What is it?
At its heart provenance is being able to determine, with certainty, where some data came from. Its origin and how it has been transformed from that original source.
A concrete example: a researcher produces an analysis from a netCDF data file contained in a data collection on
gadi.nci.org.au, e.g. CMIP6. When including this analysis in a paper the researcher needs to know some information about the data used in the analysis.
- How was it derived?
- Where does it come from?
- If it is the output of a model configuration, what version of the various model codes were used?
- What are the settings of relevant model parameterisations?
- What is the source of a relevant data input to the model?
Why is it important?
As the example above shows, data provenance is critical to the scientific process. Analyses often rely on details of how the data was produced, transformed and what other data products might have been used to create it. Being able to access this information is crucial. Being able to access it easily and conveniently should be standard. If this process is opaque and difficult it is a massive productivity drain.
Provenance is also an essential element of reproducibility. To be able to reproduce the data full provenance information is required. If the data can’t be reproduced is it really science?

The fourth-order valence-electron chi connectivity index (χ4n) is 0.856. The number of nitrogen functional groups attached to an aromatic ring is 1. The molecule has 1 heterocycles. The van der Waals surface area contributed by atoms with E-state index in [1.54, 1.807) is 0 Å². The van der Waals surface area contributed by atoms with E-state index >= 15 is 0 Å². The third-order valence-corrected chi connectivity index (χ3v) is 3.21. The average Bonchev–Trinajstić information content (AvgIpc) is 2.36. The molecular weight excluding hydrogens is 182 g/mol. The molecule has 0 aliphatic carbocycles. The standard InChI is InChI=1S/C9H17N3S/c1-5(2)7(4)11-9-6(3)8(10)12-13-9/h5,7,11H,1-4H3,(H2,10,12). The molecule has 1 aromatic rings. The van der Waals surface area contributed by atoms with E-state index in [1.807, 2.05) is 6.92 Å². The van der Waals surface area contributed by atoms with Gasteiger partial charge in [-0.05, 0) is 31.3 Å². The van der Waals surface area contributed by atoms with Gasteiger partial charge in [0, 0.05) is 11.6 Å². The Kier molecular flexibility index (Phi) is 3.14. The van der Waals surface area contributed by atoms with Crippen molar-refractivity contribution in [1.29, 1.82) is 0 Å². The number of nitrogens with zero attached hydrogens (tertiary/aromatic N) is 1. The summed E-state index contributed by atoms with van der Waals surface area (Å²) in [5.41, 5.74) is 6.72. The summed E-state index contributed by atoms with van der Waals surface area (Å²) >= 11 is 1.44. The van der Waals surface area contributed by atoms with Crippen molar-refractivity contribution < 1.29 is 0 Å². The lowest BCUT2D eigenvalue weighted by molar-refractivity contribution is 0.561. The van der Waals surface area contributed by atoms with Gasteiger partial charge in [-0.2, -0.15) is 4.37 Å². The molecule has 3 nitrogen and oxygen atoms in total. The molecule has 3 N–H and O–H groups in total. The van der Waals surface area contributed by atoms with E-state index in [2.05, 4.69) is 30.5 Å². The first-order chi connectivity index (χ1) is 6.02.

Why are we talking about it now?
Provenance is something that must be built into systems from the very beginning. If the correct metadata, tags and identifiers are not included in process that builds, configures and runs models then that data will not be available to be used in a provenance system. So this needs to be considered now, at the very early stages of the ACCESS-NRI model development and release process.
ACCESS-NRI has a new staff member, @JamesWilmot, who is one of the lead developers of Open Data Fit, a system that facilitates scientific analysis with full provenance and reproducibility. Because of his existing experience James will be researching current best practice for provenance in climate modelling, understanding what provenance information is already produced by the existing tools, and how we might improve our systems to get closer to the best practice ideal.
How do you fit in?
We need input from YOU. The community. We need to understand how you currently access provenance data from climate model outputs, or climate model analyses. Where it works, where it doesn’t. Where it works, but badly.
WE NEED YOUR USER STORIES!
See this explanation of what user stories are and how they are essential.